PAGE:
For all the reader is usually led to understand, these varied identifications may be no more than the shuffling of (near-)synonyms in a thesaurus entry under the heading “Beat influence”, which I think was the commonest underlying (if difficult) illumination this Handbook’s reader might bring to bear when seeking to understand what might be meant, whenever it wasn’t really fully clear. That is to say, it is an attribution always to be aware of and, as Polina Mackay observes, suspicious of, too (283). There was, I think, some scope for maybe not more definition to have surfaced (the interactions are often so fluid), but a greater precision about what kind of dynamic inter-action was being proposed (for example, what exactly constitutes the interesting sounding “Beat ghosting”?). This might have helped counter a prevailing sense that not much more than long lists of (possible) international “Beat” writers and interactions were accruing (mostly ones that were in this volume geographically defined – this being something of a weakness [things could have been more circum-global]).

However, I do think that what is undertaken is a huge task of considerable interest, despite the repeated lack of clarity about what sort of engagement was being propounded – however fluid. Some essays, in this respect, do move with more precision, such as Peggy Pacini’s (though she at one point splices together the surrealists and the Beats without really clarifying what the triangulation – Beat canoneers<>Surrealism<>French “Beat[s]” – quite entails). A search for clarity can also be found in the essays by Thomas Antonic and Alexander Greiffenstern (though the latter seems to suggest Bob Dylan is straightforwardly a Beat [perhaps he is?]), whilst, refreshingly, Lars Movin limits his essay to exploring the work of three Danish writers and Lee just two. But many of the other contributions are less focused.

Perhaps the task was just too difficult, partly because, obviously, taking on the brief of writing, say, “Beat France” required the contributor to embrace the framing on offer. It thus must become somewhat difficult to kick over the traces, though, maybe instructively, Lee himself in his section on Beat Japan can be found musing “whether or not Shirashi enters the roster as a fully registered Beat enlistee” (318), despite the fact Lee’s exploration of her work takes up pretty much fifty percent of his essay). Others also, passingly, experience such angst. Fiona Paton quotes Irvine Welsh: “Express your culture, your concerns and those of your community and the voices within it … don’t get obsessed with histories and legacies or markers and ‘rules’” (69), which clearly makes the point that ideas about transnational influences or involvements or “inspirations” should be at best secondary, whilst Nicholas Birns quotes Luke Carman being even more forthright: “it shits me to tears that you don’t realise that Australia, the country you’re supposed to be from, doesn’t have any-damn-thing to do with Kerouac” (82) This quote worries Birns, unsurprisingly. It could have been made much worse if Carman’s point had been conjoined with that of Jürgen Ploog in 2016: “”one only gets the [Beat] attitude to life when one has lived on the lower east side for a while. And I haven’t done this” (148). I’d argue that a more regular inclusion of such moments of reflexive existential doubt (which Benjamin Heal also briefly offers, for example) would have been constructive, by requiring a more careful engagement with the word Beat and any of its many surrounding epithets.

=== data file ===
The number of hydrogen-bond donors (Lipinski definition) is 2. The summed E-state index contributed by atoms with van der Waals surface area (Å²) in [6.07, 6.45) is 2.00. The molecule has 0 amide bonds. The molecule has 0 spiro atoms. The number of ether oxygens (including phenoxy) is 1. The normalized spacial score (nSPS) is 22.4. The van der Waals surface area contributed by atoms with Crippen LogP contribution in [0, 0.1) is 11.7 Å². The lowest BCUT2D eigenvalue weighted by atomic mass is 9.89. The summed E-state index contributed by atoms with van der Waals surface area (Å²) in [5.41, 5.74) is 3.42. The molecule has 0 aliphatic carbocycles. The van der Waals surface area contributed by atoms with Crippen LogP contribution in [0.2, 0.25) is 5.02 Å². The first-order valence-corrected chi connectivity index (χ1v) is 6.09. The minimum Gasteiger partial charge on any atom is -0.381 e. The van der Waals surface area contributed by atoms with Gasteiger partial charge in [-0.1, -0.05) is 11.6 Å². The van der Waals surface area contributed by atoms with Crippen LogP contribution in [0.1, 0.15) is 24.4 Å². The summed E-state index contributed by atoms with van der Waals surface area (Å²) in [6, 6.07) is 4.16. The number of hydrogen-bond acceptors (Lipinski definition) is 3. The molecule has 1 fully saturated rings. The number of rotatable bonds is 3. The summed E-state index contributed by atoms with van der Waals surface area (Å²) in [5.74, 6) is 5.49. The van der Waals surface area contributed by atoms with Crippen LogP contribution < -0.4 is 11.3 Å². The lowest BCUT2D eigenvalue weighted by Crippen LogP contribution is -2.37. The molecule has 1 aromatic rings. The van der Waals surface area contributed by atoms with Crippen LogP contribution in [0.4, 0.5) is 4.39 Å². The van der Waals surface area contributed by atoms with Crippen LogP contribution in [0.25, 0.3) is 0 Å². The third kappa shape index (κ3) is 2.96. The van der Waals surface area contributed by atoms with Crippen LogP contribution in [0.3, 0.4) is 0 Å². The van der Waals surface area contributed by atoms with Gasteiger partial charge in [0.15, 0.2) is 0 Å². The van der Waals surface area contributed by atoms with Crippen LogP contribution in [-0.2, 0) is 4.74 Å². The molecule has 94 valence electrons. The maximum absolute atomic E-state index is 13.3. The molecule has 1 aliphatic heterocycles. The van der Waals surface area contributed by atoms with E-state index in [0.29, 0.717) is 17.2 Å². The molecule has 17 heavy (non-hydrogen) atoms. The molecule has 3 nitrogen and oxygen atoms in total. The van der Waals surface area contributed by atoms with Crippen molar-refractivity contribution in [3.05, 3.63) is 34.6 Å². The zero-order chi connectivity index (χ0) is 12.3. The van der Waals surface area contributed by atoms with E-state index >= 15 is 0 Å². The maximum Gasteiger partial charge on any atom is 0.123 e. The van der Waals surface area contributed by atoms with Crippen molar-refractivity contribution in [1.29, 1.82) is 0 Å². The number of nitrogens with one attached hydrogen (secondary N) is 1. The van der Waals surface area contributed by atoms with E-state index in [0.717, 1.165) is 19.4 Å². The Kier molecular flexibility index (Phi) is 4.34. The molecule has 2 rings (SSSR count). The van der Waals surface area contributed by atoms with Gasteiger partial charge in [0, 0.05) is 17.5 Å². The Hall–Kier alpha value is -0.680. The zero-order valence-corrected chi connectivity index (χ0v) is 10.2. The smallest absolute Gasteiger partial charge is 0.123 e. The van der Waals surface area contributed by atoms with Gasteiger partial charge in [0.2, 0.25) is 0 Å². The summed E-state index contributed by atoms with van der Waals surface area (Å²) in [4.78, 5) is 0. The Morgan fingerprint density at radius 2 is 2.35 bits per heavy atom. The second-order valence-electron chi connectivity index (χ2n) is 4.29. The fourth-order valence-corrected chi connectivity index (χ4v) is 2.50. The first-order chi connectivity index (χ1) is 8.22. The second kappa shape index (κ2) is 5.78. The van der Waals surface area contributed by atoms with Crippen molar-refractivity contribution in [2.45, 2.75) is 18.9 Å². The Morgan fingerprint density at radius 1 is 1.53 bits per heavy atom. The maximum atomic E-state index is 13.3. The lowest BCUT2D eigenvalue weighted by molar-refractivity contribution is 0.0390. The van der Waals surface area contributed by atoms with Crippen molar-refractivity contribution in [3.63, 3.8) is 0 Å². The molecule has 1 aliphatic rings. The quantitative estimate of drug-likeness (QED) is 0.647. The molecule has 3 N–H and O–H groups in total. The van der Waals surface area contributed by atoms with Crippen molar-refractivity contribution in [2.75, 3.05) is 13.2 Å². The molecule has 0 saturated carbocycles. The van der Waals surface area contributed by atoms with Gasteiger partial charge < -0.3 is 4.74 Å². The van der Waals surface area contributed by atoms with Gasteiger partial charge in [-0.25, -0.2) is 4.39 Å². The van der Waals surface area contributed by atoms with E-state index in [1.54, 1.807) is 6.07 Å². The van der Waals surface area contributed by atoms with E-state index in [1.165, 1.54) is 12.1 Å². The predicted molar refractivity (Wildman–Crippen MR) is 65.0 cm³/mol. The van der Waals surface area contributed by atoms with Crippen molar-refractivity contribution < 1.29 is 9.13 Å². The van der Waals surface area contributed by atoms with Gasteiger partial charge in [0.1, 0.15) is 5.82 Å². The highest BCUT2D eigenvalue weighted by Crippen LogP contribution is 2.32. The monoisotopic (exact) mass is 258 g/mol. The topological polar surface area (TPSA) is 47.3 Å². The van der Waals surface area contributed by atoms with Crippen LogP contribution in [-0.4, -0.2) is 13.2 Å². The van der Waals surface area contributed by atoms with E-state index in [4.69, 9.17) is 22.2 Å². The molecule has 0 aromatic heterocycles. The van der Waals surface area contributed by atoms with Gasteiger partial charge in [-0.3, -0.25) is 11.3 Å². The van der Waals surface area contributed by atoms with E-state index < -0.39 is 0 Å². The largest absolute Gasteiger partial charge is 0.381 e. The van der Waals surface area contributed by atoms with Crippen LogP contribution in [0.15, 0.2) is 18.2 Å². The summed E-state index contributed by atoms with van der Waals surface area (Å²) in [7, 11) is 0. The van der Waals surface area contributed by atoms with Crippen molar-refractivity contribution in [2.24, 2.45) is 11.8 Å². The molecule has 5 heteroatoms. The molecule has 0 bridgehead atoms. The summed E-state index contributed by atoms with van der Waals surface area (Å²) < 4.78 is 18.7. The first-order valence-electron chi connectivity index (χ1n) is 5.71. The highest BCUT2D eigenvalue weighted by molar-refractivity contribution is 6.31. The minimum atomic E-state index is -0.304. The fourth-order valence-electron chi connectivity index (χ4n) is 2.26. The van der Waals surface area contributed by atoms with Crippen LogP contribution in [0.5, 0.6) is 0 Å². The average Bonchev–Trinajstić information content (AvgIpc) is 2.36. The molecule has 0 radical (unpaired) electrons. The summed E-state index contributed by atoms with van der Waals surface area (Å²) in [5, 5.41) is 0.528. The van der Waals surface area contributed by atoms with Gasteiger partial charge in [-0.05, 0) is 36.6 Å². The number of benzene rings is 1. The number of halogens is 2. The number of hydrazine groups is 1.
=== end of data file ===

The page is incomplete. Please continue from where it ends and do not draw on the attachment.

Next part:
Skirting such reflexive issues is, I think, always made easier by the fact that writing by the Beats is so very stylistically diverse, for this makes the assertion of “influence” or its near-synonyms so much easier to claim. Showing briefly what I mean takes us back to the Beat “canon”. What have these four quotations of writing got in common?:

And I know that this is no world for love and with all of my twenty-five years I suddenly have to cry again … but that may very well be hypocrisy and mental pride and a criminal kind of inverted saintliness

I saw again thinking in my mind
Thousands of miserable beings fornicating in the gutters of their existence
And I was frightened
And I threw up big incomprehension clots

all over skin – I want to Know – walking skin flowers – screaming mind ashes – look anywhere dark information from the Death – shattered tongues – sock my message … — words falling – photo falling … open fire

already after 1 hour … fell down in a slimy compound of shit water from the broken flush piss fear sweat sperm crumbly their septa cracked the youth club sent its best table tennis players … quietly cream candies spouted (again) waves of sperm through toilet doors sailed

The answer, I think, is not very much. Hopefully, this review’s readers will recognize strong traces of the very different stylistic characteristics of (respectively) Kerouac, Ginsberg and Burroughs (twice) in these three short quotes but also will know these are not in fact written by these three American Beats. They are in fact by, respectively, the Netherlander, Hans Andreus, the Frenchman Alain Jégou, the Dane Dan Turrèll and the Austrian Elfriede Jelinek, though the extract from Jelinek had to be edited to remove a giveaway sign – the enjoyment of sex by women. (There is a relative scarcity of women in this panoply of phallocentrically-inclined international Beats (of course, I’m tempted to add); Mortensen’s essay is one honourable exception, and he also attends to homosexual inflections more than fleetingly, as does El Habib Louai – Turkey and Morocco: now that is instructive). But my immediate point here is that such a huge diversity of Beat literary styles that might serve as influence(s) of some sort generates what was perhaps always the problem: given such variety, once you set off to be more inclusive and especially when you go world-wide, the flood-gates are opened and stuff can pour into the category “Beat.” There’s no stopping it. It takes over a quarter of a million words, in this instance, to produce Lee’s “handbook”.